has been seen as the obvious takeover target, partly due to the two companies' Vytorin and Zetia joint venture.
Bristol-Myers Squibb has also emerged as a favorite—of just about everyone. Under the leadership of James Cornelius, a master
at starting bidding battles over his companies, BMS has emerged as a fashionable biotech-pharma hybrid. Its joint ventures
with Sanofi (for bloodthinner Plavix and anti-hypertensive Avapro) and Pfizer (for bloodthinner-to-be apixaban) had the makings
of a tug of war until Pfizer went with Wyeth. Could Merck and Sanofi be preparing to duel over BMS? Merck CEO Richard Clark
recently gave a nod toward megamergers, but Sanofi's new head, Christopher Viehbacher, has officially nixed anything bigger
than a Biogen Idec–sized company. Of course, as Kindler showed, dismissing, if not denying, any interest in megamergers is
the pharma CEO default position. (See "Will They or Won't They?" page 44.)
Yet as the overwhelming skepticism greeting the Pfizer-Wyeth deal suggests, size may offer many costs and few benefits. Can
five or even 10 Pfizer–cum–Wyeth small business units really attain, let alone sustain, sales above $60, $70, and $80 billion?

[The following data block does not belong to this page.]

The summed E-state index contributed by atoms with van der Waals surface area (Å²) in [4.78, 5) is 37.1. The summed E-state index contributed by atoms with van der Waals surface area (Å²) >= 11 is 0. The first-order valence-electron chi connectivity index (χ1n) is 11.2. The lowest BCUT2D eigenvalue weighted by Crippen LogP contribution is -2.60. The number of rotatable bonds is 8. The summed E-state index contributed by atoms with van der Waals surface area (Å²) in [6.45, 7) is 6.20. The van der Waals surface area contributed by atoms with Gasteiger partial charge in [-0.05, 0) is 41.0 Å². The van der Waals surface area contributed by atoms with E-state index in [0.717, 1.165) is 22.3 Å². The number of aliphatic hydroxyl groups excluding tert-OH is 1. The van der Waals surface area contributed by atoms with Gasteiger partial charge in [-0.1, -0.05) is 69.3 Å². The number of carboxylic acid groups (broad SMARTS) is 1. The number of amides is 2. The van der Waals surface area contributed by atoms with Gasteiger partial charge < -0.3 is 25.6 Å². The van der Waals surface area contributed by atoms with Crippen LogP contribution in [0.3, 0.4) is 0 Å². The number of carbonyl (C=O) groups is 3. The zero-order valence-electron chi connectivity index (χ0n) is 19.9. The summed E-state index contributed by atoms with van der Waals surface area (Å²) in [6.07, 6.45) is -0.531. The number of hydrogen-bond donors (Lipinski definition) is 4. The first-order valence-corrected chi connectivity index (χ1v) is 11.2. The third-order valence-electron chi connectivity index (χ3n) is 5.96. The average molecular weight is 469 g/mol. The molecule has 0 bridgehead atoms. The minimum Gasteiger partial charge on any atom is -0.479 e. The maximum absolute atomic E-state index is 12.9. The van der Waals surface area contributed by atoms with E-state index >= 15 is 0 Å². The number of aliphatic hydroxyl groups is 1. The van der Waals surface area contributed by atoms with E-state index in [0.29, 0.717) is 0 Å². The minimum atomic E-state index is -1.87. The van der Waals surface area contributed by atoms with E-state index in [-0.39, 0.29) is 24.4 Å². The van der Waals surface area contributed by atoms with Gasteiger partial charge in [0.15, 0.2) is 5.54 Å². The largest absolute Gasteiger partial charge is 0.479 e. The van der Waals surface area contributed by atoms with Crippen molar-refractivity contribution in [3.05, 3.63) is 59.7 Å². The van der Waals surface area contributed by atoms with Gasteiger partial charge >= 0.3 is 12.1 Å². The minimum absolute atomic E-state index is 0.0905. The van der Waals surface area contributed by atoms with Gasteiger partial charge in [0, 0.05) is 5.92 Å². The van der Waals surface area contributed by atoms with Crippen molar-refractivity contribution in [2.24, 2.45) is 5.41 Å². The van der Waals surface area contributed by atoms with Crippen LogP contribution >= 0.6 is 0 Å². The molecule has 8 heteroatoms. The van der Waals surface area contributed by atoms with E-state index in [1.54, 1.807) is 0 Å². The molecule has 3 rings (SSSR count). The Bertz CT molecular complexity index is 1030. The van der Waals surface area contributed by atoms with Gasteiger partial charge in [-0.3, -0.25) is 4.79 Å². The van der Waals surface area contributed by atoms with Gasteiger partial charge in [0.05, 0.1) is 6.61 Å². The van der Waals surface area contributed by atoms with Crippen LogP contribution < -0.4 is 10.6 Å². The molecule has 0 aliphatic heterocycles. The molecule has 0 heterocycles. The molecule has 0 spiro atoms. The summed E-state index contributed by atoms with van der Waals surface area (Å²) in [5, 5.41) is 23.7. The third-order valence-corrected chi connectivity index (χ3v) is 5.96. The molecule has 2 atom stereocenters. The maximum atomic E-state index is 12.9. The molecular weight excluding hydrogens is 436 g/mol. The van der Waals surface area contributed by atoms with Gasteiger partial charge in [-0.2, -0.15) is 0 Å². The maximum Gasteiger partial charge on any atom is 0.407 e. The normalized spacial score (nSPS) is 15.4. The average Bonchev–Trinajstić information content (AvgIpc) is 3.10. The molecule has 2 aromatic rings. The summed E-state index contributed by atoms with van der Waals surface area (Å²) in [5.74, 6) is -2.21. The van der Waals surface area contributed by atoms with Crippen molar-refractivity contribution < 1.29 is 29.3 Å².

"It my be systemically impossible to succeed at that level," says Datamonitor's Simon King. "Every aspect of the process,
from discovering new compounds to demonstrating their value, gets more complicated and more expensive every day."
On January 26, when Pfizer was stealing the headlines, Glaxo CEO Andrew Witty announced a deal of his own: $667 million for
a slew of UCB drug rights in Latin America, Asia, Africa, and the Middle East. When Witty took over last year, he planned
to "diversify and de-risk"—by strengthening GSK's consumer health and vaccine lines and intensifying its global penetration.
Under previous management, says King, Glaxo would have been the first to follow Pfizer into Super-Mega-Global Land, but Witty
appears to have his own agenda. "The younger CEOs have a different mentality," King says.
Is the industry itself big enough to sustain a Big Pharma and a Bigger Pharma? Only time will tell. "The brutally simple